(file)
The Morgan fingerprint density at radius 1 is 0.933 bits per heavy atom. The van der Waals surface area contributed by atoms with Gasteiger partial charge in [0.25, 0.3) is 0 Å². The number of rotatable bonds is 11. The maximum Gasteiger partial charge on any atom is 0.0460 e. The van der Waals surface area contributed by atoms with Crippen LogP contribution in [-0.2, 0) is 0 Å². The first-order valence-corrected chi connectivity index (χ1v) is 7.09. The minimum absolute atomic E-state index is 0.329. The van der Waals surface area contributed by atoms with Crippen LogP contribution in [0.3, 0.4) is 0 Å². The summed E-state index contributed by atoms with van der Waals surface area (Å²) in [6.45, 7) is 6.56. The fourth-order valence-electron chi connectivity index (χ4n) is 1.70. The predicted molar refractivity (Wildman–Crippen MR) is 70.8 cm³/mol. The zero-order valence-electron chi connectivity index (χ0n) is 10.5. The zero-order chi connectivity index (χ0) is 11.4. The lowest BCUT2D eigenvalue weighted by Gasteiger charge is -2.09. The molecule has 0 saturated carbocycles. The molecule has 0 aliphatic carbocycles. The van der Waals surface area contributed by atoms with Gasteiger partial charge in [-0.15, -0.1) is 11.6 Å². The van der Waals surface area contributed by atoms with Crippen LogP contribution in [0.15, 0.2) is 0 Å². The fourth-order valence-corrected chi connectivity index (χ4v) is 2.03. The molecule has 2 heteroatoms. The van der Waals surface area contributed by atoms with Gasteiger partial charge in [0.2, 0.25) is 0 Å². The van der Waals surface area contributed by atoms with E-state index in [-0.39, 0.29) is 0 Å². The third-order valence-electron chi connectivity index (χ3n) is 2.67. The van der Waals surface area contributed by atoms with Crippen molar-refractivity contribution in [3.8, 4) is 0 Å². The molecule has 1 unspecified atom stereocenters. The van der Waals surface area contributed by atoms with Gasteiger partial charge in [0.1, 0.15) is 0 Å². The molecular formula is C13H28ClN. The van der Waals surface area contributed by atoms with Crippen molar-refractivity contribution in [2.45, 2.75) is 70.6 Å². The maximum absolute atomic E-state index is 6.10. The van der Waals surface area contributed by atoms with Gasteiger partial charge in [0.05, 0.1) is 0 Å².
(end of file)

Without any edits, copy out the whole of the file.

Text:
The Morgan fingerprint density at radius 1 is 0.933 bits per heavy atom. The van der Waals surface area contributed by atoms with Gasteiger partial charge in [0.25, 0.3) is 0 Å². The number of rotatable bonds is 11. The maximum Gasteiger partial charge on any atom is 0.0460 e. The van der Waals surface area contributed by atoms with Crippen LogP contribution in [-0.2, 0) is 0 Å². The first-order valence-corrected chi connectivity index (χ1v) is 7.09. The minimum absolute atomic E-state index is 0.329. The van der Waals surface area contributed by atoms with Crippen LogP contribution in [0.3, 0.4) is 0 Å². The summed E-state index contributed by atoms with van der Waals surface area (Å²) in [6.45, 7) is 6.56. The fourth-order valence-electron chi connectivity index (χ4n) is 1.70. The predicted molar refractivity (Wildman–Crippen MR) is 70.8 cm³/mol. The zero-order valence-electron chi connectivity index (χ0n) is 10.5. The zero-order chi connectivity index (χ0) is 11.4. The lowest BCUT2D eigenvalue weighted by Gasteiger charge is -2.09. The molecule has 0 saturated carbocycles. The molecule has 0 aliphatic carbocycles. The van der Waals surface area contributed by atoms with Gasteiger partial charge in [-0.15, -0.1) is 11.6 Å². The van der Waals surface area contributed by atoms with Crippen LogP contribution in [0.15, 0.2) is 0 Å². The fourth-order valence-corrected chi connectivity index (χ4v) is 2.03. The molecule has 2 heteroatoms. The van der Waals surface area contributed by atoms with Gasteiger partial charge in [0.2, 0.25) is 0 Å². The van der Waals surface area contributed by atoms with E-state index in [-0.39, 0.29) is 0 Å². The third-order valence-electron chi connectivity index (χ3n) is 2.67. The van der Waals surface area contributed by atoms with Crippen molar-refractivity contribution in [3.8, 4) is 0 Å². The molecule has 1 unspecified atom stereocenters. The van der Waals surface area contributed by atoms with Gasteiger partial charge in [0.1, 0.15) is 0 Å². The molecular formula is C13H28ClN. The van der Waals surface area contributed by atoms with Crippen molar-refractivity contribution in [2.45, 2.75) is 70.6 Å². The maximum absolute atomic E-state index is 6.10. The van der Waals surface area contributed by atoms with Gasteiger partial charge in [0.05, 0.1) is 0 Å².